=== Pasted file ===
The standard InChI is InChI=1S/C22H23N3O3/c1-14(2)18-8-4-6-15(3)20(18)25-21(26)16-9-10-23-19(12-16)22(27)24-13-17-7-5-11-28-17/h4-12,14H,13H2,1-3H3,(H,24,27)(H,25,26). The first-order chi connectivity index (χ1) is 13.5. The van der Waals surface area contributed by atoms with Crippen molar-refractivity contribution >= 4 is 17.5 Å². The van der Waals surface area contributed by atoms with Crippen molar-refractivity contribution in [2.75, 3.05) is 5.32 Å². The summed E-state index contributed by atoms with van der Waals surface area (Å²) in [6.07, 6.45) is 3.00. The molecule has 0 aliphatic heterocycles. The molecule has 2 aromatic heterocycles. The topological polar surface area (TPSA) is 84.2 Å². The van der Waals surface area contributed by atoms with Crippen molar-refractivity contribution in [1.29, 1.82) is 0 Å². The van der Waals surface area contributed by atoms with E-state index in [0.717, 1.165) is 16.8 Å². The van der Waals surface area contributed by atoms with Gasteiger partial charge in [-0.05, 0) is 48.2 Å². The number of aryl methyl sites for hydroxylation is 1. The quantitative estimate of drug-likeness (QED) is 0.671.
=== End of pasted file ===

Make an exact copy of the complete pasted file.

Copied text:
The standard InChI is InChI=1S/C22H23N3O3/c1-14(2)18-8-4-6-15(3)20(18)25-21(26)16-9-10-23-19(12-16)22(27)24-13-17-7-5-11-28-17/h4-12,14H,13H2,1-3H3,(H,24,27)(H,25,26). The first-order chi connectivity index (χ1) is 13.5. The van der Waals surface area contributed by atoms with Crippen molar-refractivity contribution >= 4 is 17.5 Å². The van der Waals surface area contributed by atoms with Crippen molar-refractivity contribution in [2.75, 3.05) is 5.32 Å². The summed E-state index contributed by atoms with van der Waals surface area (Å²) in [6.07, 6.45) is 3.00. The molecule has 0 aliphatic heterocycles. The molecule has 2 aromatic heterocycles. The topological polar surface area (TPSA) is 84.2 Å². The van der Waals surface area contributed by atoms with Crippen molar-refractivity contribution in [1.29, 1.82) is 0 Å². The van der Waals surface area contributed by atoms with E-state index in [0.717, 1.165) is 16.8 Å². The van der Waals surface area contributed by atoms with Gasteiger partial charge in [-0.05, 0) is 48.2 Å². The number of aryl methyl sites for hydroxylation is 1. The quantitative estimate of drug-likeness (QED) is 0.671.